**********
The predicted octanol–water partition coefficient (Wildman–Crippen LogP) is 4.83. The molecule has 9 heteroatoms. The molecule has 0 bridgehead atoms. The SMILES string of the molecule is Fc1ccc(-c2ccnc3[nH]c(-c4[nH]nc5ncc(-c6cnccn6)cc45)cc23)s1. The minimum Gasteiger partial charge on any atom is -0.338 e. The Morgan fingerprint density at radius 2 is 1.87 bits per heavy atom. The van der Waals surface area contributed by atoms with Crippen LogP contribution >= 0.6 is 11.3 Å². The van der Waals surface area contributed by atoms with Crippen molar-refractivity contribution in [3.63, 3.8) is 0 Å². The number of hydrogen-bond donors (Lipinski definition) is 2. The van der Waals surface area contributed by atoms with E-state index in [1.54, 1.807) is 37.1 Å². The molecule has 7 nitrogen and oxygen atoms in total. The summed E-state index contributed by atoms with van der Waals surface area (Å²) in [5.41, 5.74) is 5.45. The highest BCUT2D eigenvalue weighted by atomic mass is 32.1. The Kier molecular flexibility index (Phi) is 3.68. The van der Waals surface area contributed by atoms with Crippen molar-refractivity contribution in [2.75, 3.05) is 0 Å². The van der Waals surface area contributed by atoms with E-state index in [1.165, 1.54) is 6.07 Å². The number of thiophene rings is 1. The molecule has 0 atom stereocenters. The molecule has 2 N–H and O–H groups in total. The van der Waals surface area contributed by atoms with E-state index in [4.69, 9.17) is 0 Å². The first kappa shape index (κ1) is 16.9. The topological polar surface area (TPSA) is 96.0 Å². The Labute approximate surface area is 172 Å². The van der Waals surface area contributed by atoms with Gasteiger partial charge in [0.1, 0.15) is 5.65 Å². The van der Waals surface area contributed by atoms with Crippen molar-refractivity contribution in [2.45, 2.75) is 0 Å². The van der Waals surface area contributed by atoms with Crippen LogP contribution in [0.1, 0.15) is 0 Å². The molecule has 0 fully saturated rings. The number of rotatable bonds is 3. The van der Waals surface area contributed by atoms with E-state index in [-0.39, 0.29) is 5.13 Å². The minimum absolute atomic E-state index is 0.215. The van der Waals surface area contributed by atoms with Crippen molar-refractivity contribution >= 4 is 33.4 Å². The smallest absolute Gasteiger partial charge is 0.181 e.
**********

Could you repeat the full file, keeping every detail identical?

The predicted octanol–water partition coefficient (Wildman–Crippen LogP) is 4.83. The molecule has 9 heteroatoms. The molecule has 0 bridgehead atoms. The SMILES string of the molecule is Fc1ccc(-c2ccnc3[nH]c(-c4[nH]nc5ncc(-c6cnccn6)cc45)cc23)s1. The minimum Gasteiger partial charge on any atom is -0.338 e. The Morgan fingerprint density at radius 2 is 1.87 bits per heavy atom. The van der Waals surface area contributed by atoms with Crippen LogP contribution >= 0.6 is 11.3 Å². The van der Waals surface area contributed by atoms with Crippen molar-refractivity contribution in [3.63, 3.8) is 0 Å². The number of hydrogen-bond donors (Lipinski definition) is 2. The van der Waals surface area contributed by atoms with E-state index in [1.54, 1.807) is 37.1 Å². The molecule has 7 nitrogen and oxygen atoms in total. The summed E-state index contributed by atoms with van der Waals surface area (Å²) in [5.41, 5.74) is 5.45. The highest BCUT2D eigenvalue weighted by atomic mass is 32.1. The Kier molecular flexibility index (Phi) is 3.68. The van der Waals surface area contributed by atoms with Crippen molar-refractivity contribution in [2.75, 3.05) is 0 Å². The van der Waals surface area contributed by atoms with E-state index in [1.165, 1.54) is 6.07 Å². The number of thiophene rings is 1. The molecule has 0 atom stereocenters. The molecule has 2 N–H and O–H groups in total. The van der Waals surface area contributed by atoms with E-state index in [4.69, 9.17) is 0 Å². The first kappa shape index (κ1) is 16.9. The topological polar surface area (TPSA) is 96.0 Å². The Labute approximate surface area is 172 Å². The van der Waals surface area contributed by atoms with Gasteiger partial charge in [0.1, 0.15) is 5.65 Å². The van der Waals surface area contributed by atoms with Crippen molar-refractivity contribution in [2.45, 2.75) is 0 Å². The van der Waals surface area contributed by atoms with Crippen LogP contribution in [0.1, 0.15) is 0 Å². The molecule has 0 fully saturated rings. The number of rotatable bonds is 3. The van der Waals surface area contributed by atoms with E-state index in [-0.39, 0.29) is 5.13 Å². The minimum absolute atomic E-state index is 0.215. The van der Waals surface area contributed by atoms with Crippen molar-refractivity contribution >= 4 is 33.4 Å². The smallest absolute Gasteiger partial charge is 0.181 e.